Volume 72, 2018
Philosophy, Community, and Critique
The Socratic Imperative Revisited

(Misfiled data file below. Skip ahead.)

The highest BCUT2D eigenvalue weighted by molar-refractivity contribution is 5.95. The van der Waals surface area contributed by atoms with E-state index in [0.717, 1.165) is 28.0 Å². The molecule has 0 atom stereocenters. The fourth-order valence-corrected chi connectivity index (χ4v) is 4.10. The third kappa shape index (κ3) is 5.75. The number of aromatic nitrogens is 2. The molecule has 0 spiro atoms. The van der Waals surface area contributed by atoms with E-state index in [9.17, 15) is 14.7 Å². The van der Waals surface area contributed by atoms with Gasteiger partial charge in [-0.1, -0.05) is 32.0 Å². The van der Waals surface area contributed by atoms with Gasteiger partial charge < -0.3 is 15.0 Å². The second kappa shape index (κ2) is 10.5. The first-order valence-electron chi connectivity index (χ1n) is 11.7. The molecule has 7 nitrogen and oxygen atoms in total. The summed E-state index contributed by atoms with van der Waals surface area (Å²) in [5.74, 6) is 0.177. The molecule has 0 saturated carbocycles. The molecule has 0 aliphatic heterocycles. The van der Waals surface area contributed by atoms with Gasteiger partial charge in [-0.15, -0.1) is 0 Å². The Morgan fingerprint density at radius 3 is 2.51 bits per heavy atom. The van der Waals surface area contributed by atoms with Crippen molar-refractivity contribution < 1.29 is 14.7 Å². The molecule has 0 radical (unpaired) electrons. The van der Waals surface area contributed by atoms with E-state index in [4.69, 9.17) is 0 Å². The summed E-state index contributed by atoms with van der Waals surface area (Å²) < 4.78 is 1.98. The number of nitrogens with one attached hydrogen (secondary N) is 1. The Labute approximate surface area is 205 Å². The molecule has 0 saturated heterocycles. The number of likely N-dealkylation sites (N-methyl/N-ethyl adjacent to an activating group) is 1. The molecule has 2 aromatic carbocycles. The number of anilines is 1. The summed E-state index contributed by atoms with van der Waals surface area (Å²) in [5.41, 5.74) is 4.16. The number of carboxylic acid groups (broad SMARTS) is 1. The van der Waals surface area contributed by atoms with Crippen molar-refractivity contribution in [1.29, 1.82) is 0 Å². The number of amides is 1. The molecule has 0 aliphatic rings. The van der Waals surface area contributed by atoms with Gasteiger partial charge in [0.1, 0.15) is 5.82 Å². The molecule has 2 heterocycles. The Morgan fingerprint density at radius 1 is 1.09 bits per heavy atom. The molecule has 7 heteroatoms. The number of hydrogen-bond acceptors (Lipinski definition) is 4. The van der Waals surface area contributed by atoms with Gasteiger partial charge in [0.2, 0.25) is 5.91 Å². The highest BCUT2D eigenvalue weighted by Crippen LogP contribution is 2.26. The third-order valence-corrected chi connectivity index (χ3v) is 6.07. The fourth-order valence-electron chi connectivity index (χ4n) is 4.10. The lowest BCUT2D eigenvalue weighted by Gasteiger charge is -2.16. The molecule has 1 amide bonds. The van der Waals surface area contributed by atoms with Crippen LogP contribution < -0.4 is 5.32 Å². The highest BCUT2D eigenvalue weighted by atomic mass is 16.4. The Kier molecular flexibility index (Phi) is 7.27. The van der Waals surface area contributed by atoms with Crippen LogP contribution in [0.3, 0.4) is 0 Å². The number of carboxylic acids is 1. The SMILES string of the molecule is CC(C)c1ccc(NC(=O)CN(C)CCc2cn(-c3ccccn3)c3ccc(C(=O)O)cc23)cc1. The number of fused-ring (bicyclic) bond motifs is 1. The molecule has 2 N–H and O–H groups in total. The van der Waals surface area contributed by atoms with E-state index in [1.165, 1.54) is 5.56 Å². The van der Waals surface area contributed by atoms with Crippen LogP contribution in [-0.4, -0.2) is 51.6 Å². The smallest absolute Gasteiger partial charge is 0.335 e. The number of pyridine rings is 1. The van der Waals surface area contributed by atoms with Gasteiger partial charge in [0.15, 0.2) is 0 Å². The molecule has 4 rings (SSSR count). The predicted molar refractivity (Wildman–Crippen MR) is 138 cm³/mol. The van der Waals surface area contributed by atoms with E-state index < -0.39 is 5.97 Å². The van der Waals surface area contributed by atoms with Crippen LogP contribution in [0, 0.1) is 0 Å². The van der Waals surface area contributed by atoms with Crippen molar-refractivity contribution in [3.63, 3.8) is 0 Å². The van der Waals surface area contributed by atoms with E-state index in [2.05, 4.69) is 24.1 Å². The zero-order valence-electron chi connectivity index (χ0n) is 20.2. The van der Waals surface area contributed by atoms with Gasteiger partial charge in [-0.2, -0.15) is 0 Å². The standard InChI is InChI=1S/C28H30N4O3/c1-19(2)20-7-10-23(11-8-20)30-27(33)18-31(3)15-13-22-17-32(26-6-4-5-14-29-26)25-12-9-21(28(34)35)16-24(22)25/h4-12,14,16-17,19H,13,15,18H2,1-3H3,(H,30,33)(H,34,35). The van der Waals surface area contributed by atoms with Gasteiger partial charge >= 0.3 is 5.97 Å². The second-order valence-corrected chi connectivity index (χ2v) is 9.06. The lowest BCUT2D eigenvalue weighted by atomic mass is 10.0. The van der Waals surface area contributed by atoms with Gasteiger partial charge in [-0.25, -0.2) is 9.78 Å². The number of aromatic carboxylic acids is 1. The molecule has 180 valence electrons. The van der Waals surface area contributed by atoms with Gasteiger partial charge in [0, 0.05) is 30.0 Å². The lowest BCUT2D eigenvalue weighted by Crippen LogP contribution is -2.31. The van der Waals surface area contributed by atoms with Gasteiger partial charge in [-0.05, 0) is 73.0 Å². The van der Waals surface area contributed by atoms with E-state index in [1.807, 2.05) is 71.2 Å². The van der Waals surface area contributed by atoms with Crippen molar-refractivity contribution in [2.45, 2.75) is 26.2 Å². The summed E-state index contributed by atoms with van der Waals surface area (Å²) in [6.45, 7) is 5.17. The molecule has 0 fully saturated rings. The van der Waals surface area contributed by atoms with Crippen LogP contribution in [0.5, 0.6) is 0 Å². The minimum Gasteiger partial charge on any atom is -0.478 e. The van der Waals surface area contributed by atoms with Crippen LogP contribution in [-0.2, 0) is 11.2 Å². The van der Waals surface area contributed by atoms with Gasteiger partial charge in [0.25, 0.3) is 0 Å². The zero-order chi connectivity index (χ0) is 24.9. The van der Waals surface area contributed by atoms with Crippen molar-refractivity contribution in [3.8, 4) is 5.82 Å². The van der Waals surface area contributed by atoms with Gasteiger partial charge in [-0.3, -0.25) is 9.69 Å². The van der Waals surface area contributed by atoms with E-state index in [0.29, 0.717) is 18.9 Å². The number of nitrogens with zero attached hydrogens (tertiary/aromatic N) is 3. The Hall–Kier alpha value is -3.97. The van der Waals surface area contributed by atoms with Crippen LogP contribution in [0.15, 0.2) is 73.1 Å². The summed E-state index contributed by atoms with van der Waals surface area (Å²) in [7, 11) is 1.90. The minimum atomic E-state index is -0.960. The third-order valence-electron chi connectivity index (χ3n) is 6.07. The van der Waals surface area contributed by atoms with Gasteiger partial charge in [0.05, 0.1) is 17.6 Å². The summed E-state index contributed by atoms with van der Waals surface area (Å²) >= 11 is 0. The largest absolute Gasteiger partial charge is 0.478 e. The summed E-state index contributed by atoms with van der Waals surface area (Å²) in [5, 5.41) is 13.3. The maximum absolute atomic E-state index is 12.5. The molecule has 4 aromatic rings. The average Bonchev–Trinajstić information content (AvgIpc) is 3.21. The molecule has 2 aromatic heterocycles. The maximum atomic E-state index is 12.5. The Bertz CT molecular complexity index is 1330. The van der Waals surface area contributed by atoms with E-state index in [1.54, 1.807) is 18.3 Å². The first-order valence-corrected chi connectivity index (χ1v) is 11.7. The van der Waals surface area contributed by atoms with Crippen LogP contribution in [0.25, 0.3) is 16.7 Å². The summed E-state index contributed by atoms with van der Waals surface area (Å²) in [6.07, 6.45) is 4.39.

In The Apology and elsewhere, Socrates defends a vision of the philosopher as “gadfly”, an interrogator and social critic intimately connected to his or her particular community. In this paper, I examine the relevance of this model of the philosopher for the contemporary world, a world characterized by migration, transience, and dislocation. Specifically, I argue that current trends in professional philosophy, including the twilight of tenure-track employment and the increasing reliance on temporary forms of employment, make it difficult for philosophers develop community attachments, and therefore to discharge Socrates’ practical task. Beyond even such current trends, I argue that the professionalization of philosophy in general is not conducive to the Socratic model of philosophizing. In shedding some light of these arguments, I end by contrasting the Socratic model of philosophy with a more contemporary image provided by Deleuze and Guattari: the image of the nomad. I argue that this model of the philosopher retains the possibility of critique essential to the Socratic model, but also addresses the transient conditions that many of us find ourselves in today.